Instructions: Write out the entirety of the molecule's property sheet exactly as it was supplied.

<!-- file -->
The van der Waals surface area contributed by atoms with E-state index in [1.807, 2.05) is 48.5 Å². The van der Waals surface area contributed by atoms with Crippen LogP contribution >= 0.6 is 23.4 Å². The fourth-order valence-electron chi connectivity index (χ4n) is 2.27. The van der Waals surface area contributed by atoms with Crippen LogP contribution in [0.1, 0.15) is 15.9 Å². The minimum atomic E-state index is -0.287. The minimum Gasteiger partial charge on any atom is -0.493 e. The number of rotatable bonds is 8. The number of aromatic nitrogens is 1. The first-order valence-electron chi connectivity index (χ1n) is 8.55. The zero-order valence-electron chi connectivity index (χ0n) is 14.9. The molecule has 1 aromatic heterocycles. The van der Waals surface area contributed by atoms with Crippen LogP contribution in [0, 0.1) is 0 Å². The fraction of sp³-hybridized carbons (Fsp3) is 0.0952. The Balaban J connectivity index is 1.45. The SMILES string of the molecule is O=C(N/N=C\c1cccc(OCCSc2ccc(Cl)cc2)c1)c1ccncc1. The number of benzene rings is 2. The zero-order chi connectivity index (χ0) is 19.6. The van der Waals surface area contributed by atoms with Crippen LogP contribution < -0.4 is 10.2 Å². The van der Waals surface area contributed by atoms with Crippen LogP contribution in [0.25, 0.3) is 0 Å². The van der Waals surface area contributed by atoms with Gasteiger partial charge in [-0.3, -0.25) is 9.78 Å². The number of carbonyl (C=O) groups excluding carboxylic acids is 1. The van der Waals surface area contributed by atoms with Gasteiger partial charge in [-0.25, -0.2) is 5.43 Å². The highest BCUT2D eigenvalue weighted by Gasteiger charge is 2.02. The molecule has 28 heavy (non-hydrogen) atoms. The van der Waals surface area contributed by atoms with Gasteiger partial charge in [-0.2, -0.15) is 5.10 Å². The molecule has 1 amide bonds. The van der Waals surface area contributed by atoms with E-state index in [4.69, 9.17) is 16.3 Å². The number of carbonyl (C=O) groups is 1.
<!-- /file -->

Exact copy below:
The van der Waals surface area contributed by atoms with E-state index in [1.807, 2.05) is 48.5 Å². The van der Waals surface area contributed by atoms with Crippen LogP contribution >= 0.6 is 23.4 Å². The fourth-order valence-electron chi connectivity index (χ4n) is 2.27. The van der Waals surface area contributed by atoms with Crippen LogP contribution in [0.1, 0.15) is 15.9 Å². The minimum atomic E-state index is -0.287. The minimum Gasteiger partial charge on any atom is -0.493 e. The number of rotatable bonds is 8. The number of aromatic nitrogens is 1. The first-order valence-electron chi connectivity index (χ1n) is 8.55. The zero-order valence-electron chi connectivity index (χ0n) is 14.9. The molecule has 1 aromatic heterocycles. The van der Waals surface area contributed by atoms with Crippen LogP contribution in [0, 0.1) is 0 Å². The fraction of sp³-hybridized carbons (Fsp3) is 0.0952. The Balaban J connectivity index is 1.45. The SMILES string of the molecule is O=C(N/N=C\c1cccc(OCCSc2ccc(Cl)cc2)c1)c1ccncc1. The number of benzene rings is 2. The zero-order chi connectivity index (χ0) is 19.6. The van der Waals surface area contributed by atoms with Crippen LogP contribution < -0.4 is 10.2 Å². The van der Waals surface area contributed by atoms with Crippen LogP contribution in [0.25, 0.3) is 0 Å². The van der Waals surface area contributed by atoms with Gasteiger partial charge in [-0.3, -0.25) is 9.78 Å². The number of carbonyl (C=O) groups excluding carboxylic acids is 1. The van der Waals surface area contributed by atoms with Gasteiger partial charge in [-0.25, -0.2) is 5.43 Å². The highest BCUT2D eigenvalue weighted by Gasteiger charge is 2.02. The molecule has 28 heavy (non-hydrogen) atoms. The van der Waals surface area contributed by atoms with Gasteiger partial charge in [-0.2, -0.15) is 5.10 Å². The molecule has 1 amide bonds. The van der Waals surface area contributed by atoms with E-state index in [4.69, 9.17) is 16.3 Å². The number of carbonyl (C=O) groups is 1.